Archive for the ‘Complete Digest’ Category
Vancouver, BC - April 15, 2014 - GreenAngel Energy Corp. (“GreenAngel”) (TSX-V: GAE) is pleased to announce that it has appointed two new directors to its board, Ms. Thealzel Lee and Mr. Mike Walkinshaw.
Thealzel Lee has over 30 years in leadership, organizational and entrepreneurial roles as a business and marketing strategist and as a retail franchise owner. Thealzel has coached entrepreneurs, developed and implemented strategic plans, and secured financing for small businesses to large organizations. Her current work as a Senior Partner with management consulting firm Rocket Builders focuses on commercialization strategy and operational alignment. Thealzel manages the monthly Vancouver Angel Technology Network (VANTEC) and the Vancouver chapter of the Keiretsu Forum Northwest Region for the local start-up community of entrepreneurs and angel investors, as well as serving on National Angel Capital Organization committees. She is a founder of two angel seed funds: Nelsa Investment (VCC) Inc. and VANTEC Entrepreneurs Fund (VCC) Inc. [dba E-Fund] which has 40% of its portfolio invested in “green” companies based in BC. Thealzel holds a Bachelor of Science degree in microbiology from the University of Alberta and an MBA from the Richard Ivey School of Business at the University of Western Ontario.
Mike Walkinshaw is a 17 year veteran of clean energy technology in Canada having spent the last 13 years in energy technology venture capital. He is currently a Managing Partner and Co-founder of Fronterra Ventures, a Calgary and Vancouver based venture capital fund focused on oil and gas technologies that lower the cost, reduce input energy, and improve the environmental footprint of the production and transportation of resources. Prior to Fronterra, Mike was a Partner and Managing Director of Chrysalix Energy Venture Capital, a Vancouver based clean energy venture capital firm for 11 years. He has sat on the boards of energy technology companies throughout North America, including Liquid Light, Akermin, Fat Spaniel, and H2Scan. Prior to entering venture capital, Mike also served as a product manager and program manager for Ballard Power Systems. Mike currently serves on the board of the Canadian Venture Capital Association. Mike is a Chartered Accountant having obtained his designation and working with PricewaterhouseCoopers for five years. Read More…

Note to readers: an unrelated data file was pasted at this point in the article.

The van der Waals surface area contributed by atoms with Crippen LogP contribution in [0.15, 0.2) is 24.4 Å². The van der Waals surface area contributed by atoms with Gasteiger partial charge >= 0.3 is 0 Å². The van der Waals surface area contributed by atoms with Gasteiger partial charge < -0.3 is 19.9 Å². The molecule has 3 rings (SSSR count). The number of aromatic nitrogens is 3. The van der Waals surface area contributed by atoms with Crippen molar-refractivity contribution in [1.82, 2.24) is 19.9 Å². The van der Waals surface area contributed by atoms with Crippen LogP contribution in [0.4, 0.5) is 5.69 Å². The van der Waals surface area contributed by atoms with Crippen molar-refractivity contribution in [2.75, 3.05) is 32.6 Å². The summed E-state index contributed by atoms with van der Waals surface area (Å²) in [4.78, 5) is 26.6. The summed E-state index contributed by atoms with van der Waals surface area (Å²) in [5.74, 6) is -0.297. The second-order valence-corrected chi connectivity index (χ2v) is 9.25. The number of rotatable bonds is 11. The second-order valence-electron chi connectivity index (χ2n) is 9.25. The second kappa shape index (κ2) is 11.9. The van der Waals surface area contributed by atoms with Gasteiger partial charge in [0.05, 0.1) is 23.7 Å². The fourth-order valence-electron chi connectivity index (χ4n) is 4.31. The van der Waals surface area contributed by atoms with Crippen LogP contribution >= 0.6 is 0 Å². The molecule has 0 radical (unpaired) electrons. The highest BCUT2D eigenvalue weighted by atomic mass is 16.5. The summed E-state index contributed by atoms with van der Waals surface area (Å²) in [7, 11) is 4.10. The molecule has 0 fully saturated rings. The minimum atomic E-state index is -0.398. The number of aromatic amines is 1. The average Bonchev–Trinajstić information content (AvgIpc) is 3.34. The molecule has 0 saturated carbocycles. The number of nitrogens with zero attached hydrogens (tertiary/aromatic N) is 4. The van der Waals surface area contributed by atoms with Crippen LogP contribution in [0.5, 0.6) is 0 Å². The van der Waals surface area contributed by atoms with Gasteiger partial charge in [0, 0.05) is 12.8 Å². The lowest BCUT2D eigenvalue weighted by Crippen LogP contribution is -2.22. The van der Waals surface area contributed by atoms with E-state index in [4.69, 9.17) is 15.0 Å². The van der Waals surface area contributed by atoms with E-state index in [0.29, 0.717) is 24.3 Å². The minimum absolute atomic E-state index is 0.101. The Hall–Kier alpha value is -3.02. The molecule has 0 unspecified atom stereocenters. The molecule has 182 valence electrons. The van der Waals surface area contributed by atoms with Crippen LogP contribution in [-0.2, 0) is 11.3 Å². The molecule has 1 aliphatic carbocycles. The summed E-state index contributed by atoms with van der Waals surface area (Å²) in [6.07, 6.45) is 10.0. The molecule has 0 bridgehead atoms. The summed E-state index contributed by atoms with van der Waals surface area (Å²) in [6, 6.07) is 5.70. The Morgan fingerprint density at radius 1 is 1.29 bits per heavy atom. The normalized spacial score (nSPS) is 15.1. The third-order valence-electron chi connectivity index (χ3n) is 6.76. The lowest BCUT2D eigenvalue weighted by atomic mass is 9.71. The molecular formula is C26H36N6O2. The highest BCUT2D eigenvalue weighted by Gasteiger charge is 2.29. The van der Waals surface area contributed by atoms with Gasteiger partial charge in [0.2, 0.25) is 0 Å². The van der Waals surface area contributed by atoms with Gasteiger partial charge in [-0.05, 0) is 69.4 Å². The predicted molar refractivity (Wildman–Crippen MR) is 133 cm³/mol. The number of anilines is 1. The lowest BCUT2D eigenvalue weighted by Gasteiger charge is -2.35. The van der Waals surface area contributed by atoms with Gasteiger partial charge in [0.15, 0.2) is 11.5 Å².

The world is on the cusp of a resource revolution. As our colleagues Stefan Heck and Matt Rogers argue,1 advances in information technology, nanotechnology, materials science, and biology will radically increase the productivity of resources. The result will be a new industrial revolution that will enable strong economic growth, at a much lower environmental cost than in the past, thanks to the broad deployment of better, cleaner technologies and the development of more appropriate business models. But how do we reconcile this bold and heartening prediction with recent challenges experienced by cleantech, the general term for products and processes that improve environmental performance in the construction, transport, energy, water, and waste industries? Over the past couple of years, many cleantech equity indexes have performed poorly; in January 2014, the American news program 60 Minutes ran a highly critical segment on the subject. The former chief investment officer of California’s largest public pension fund complained in 2013 that its cleantech investments had not experienced the J-curve: losses followed by steep gains. It’s been “an L-curve, for ‘lose,’” he said.
So, is cleantech failing? In a word, no. Rather, the sector has experienced a cycle of excitement followed by high (and often inflated) expectations, disillusionment, consolidation, and then stability as survivors pick up the pieces. We’ve seen this before with other once-emerging technologies, such as cars, railroads, elevators, oil, and the Internet. Much of cleantech is just leaving its disillusionment or consolidation phase. For example, in transport, Tesla Motors is looking good; Fisker Automotive went into bankruptcy in 2013. In energy, SunPower is making healthy margins and SolarCity raised $450 million in 2013, but over a hundred other solar companies are gone. The shakeout is brutal—and typical. It has weeded out weaker players, making the industry as a whole more robust. Despite the rough patch, annual growth is at double-digit rates. Read More…
Everett, WA — After a series of studies and design analysis, the PUD has developed a highly innovative plan for a proposed hydropower project southeast of Index. It requires no dam, weir or river barriers, which reduces construction costs by $10 million. The project could power up to 22,500 homes at maximum output. Diverse, locally owned power sources, such as the Sunset Fish Passage & Energy Project, help make the PUD and its customers more self-sufficient, resilient and energy secure.